Saturday, 12 March 2011

Madame Butterfly @ The Royal Albert Hall


Visually at least.  For this revival of Puccini's opera (performed in English), director David Freeman has placed the set in the round.  In the centre is a wooden structure representing a Japanese building; wooden walkways extend out in all directions and the spaces between are flooded with water, creating elegant rock pools; the subtle lighting changes glimmer beautifully on the shimmering surface, mirrored by paper lanterns and floating candles.  It looked magical and when the water was drained for the second and third acts, it seemed positively barren.

This set had both positive and negative effects.  The production was lifted off the page and felt truly alive and organic - like watching in 3D rather than a 2D theatrical plane.  The downside of this was that often the action was obscured by the set, creating an unnecessary barrier between the audience and the singers.  As a result, it was often the ensemble who stole my attention, scurrying out from around and under the stage.  It lended a naturalistic feel to the production that continued through the costumes and acting, authentically replicating Japanese life.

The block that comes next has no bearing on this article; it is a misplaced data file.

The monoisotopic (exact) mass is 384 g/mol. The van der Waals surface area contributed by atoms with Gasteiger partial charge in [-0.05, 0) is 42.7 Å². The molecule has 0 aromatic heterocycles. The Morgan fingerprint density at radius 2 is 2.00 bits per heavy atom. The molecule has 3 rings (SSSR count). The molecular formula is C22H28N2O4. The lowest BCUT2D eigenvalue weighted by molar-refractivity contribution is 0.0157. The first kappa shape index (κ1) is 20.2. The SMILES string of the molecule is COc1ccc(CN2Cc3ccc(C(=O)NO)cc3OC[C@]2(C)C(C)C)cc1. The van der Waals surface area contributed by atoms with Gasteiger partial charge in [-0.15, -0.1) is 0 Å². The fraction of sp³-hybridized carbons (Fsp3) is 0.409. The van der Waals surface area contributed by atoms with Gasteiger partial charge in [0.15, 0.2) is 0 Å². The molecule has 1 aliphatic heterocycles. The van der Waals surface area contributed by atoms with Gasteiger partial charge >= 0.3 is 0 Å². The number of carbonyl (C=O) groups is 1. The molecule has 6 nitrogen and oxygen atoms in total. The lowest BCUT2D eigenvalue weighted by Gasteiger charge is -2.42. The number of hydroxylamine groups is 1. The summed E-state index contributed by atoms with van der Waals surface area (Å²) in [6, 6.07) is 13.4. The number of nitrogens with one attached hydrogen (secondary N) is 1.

Unfortunately, though, the set wasn't the only barrier.  Kinoshita (Cio-Cio San) may not be a native English speaker, but her diction was inpenetrable.  This, however, carried through to the rest of the cast, suggesting a potential fault with the hall's acoustics.  Subsequently, the production failed on a fundamental level - the point of opera is to dramatise a narrative through music, but here the libretto was all but forgotten.  As such, it was soley left to the orchestra to bring the emotional weight and whilst Puccini's sumptuous score was played commendably, it did at times overpower the singing. 

Puccini's combination of western art music tinged with oriental pentatonicism was successfully matched by the east-meets-west concept of the production.  It was a sensuory overload - stunning to watch and beautiful to listen to, the audience lavishing in the visuals as the orchestral score washed over them.  The visuals are effectively just gloss to the core narrative, which here tragically took a backseat, but this production was well worth the price of admission.